I spend a lot of time on a computer for my work. I run a digital marketing agency, which requires a lot of time at a computer, and in the time of coronavirus, many things that used to be in person are now via computer. I’m always looking to optimize my workflow on my computer, looking for the next app or shortcut that will streamline my tasks.
But, sometimes, things will get a little glitchy on my laptop. I’ll notice an app that starts to lag or crash, or act up altogether. It’s a signal for me that it’s time to reset my computer, which I hate to do because I’ve set up my desktop windows “just so.” Yet, once it’s done, things start to go better and the time I was wasting fighting an app that just needed to start over far outweighs the time spent setting up my desktop windows again.
I can’t think of many seasons in my life that have felt as stressful as the second quarter of 2020, and I say that with full knowledge that I’m among the luckiest when it comes to the bad hand this year has dealt. The pervasive, intense cultural stress we’re all feeling seems to only intensify each week. Even though nothing in my personal life is inherently bad, I feel like a sponge for stress this year, and I haven’t been processing through it healthily. As I talk with my friends and family, I know I’m far from alone in that.
I’m at a point where I feel desperate for a restart in my mind, body and spirit. At first, the signs that it was time to reset were small: little bouts of anxiety, bad sleep, secret stashes of chocolate. But, as stress increased, my indulgences have too. Rather than meeting my stress head on with healthy habits, I gave into quick fixes and avoidance. Truthfully, it often felt like doing the healthy thing would take too long, and time and energy have been at a premium.
A year ago, I was living my healthiest life as it relates to nutrition and exercise. Yet, amidst the stress I have leaned into my vices: comfort food, sugar and alcohol to comfort my anxious body. My choices weren’t unconscious. I felt out of control this year, and I could control what I was eating. I felt like so much had been taken from us, but I could delight in indulgence. Small choices lead to bad habits, and my bad habits only made me feel worse in the end.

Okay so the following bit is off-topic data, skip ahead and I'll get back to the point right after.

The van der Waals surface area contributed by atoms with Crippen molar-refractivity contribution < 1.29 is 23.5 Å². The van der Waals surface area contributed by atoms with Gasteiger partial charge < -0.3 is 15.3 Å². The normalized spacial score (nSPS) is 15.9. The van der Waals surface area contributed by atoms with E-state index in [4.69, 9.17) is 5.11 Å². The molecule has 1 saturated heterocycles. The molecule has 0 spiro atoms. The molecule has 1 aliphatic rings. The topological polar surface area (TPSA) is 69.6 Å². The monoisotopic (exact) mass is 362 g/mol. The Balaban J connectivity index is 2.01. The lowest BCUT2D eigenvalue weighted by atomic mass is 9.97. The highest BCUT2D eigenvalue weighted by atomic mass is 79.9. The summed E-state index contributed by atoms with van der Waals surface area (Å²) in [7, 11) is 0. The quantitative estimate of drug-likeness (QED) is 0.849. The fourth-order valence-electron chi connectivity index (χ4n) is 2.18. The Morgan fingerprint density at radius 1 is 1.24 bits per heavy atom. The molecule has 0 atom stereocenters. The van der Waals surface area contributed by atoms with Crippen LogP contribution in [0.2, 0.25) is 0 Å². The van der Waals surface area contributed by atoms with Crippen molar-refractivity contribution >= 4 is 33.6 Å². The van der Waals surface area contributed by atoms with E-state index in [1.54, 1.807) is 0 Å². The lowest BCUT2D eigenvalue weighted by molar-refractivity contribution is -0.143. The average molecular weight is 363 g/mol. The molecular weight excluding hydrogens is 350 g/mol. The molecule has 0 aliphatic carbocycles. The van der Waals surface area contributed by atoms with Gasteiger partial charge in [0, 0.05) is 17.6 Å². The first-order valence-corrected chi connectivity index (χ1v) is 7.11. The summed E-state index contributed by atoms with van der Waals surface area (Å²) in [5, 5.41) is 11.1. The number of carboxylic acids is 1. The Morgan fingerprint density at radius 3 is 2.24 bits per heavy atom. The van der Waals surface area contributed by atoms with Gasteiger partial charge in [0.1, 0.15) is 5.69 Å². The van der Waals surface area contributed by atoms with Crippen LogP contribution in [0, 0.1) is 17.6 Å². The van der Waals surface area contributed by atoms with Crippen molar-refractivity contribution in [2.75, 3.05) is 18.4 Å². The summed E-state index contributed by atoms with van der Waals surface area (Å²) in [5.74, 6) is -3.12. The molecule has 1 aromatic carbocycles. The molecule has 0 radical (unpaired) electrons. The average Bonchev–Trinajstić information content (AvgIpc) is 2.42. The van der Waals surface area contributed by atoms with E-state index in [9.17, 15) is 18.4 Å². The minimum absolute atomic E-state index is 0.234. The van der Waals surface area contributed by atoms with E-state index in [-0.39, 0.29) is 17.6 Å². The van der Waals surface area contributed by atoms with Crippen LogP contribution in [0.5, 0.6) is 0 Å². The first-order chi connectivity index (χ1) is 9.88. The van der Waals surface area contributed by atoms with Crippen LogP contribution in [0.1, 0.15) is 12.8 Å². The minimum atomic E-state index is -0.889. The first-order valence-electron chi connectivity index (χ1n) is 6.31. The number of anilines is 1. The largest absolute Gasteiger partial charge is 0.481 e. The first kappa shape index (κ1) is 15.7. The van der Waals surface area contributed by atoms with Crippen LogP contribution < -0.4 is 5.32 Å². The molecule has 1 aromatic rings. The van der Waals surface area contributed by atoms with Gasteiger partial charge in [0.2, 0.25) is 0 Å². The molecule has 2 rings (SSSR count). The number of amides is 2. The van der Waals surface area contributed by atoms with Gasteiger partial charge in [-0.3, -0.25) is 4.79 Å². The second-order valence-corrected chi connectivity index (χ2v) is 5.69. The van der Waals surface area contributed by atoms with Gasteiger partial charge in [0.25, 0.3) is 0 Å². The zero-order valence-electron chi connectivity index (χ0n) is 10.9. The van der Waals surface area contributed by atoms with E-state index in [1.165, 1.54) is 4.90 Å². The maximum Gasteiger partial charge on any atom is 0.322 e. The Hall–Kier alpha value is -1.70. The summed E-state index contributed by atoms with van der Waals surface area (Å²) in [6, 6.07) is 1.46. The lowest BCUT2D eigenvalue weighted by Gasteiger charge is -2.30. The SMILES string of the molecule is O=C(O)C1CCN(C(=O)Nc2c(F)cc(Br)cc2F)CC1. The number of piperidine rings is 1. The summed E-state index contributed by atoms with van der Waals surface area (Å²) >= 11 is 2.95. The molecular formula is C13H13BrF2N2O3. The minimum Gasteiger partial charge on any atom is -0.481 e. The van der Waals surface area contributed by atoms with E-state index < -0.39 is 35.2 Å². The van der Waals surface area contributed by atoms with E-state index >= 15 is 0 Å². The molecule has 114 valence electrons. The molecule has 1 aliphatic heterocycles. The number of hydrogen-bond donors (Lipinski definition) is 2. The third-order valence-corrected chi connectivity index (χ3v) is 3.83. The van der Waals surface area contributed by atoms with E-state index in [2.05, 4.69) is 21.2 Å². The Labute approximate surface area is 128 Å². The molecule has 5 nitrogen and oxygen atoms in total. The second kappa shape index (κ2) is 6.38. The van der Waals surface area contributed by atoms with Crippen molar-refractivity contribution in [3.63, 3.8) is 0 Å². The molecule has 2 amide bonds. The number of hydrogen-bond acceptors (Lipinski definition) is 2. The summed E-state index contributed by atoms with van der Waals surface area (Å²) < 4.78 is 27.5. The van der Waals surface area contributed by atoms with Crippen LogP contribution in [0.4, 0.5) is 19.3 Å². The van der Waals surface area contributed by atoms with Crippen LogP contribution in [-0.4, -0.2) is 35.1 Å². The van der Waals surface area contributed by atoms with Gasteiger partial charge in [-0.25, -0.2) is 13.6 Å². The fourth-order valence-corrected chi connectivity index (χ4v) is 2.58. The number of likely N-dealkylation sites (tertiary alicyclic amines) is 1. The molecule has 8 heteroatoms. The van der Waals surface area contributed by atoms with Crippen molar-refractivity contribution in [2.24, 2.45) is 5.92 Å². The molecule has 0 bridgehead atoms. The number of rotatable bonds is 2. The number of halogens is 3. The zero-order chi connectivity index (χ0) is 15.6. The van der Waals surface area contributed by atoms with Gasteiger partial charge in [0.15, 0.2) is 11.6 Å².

So, today, I am resetting. I’m beginning a three week detox aimed at restoring healthy habits and giving my body, mind and spirit a chance to process through the backlog of toxins and stressors. I’m giving myself space to renew and I’m making the hard choices to not give into my every craving and whim. I’m acknowledging that the way my physical body feels is directly impacting my mind and spirit, and the choices I make to nourish my body will also pour over into every other aspect of my life.
This is my third detox. The first time I went through a detox, I was incredibly anxious about it, concerned about how I would navigate all the social situations and find the foods that I was trying to be intentional about eating. This time around, I feel confident. I’ve been successful with this in the past, and I know exactly what to do.
To succeed, I need to choose this way of life each day. For three full weeks, I cannot make allowances, I must adhere strictly to the protocol of my detox, because I know that if I give myself an inch, I’ll take a mile. I need to hold myself accountable, and I’ll use a habit tracker to reward myself with a successful daily check-in. My husband is my partner in this, detoxing along with me, and that is critical because I know we won’t let each other down. Each day, I’ll journal about my food choices, my mood, and make a gratitude list, shifting my focus from what’s difficult in this season to what’s wonderful.
Then, when three weeks are up, I’ll have a plan for how I’ll maintain my healthy lifestyle in this next season, regardless of the stress. I dipped my toes back into an old lifestyle that didn’t suit me, and it didn’t bring me what I was looking for, and I don’t want to do that again. I could fail, but I don’t think I will. And, even if I were to fail, I know how to get back on track, so I’ll start over again.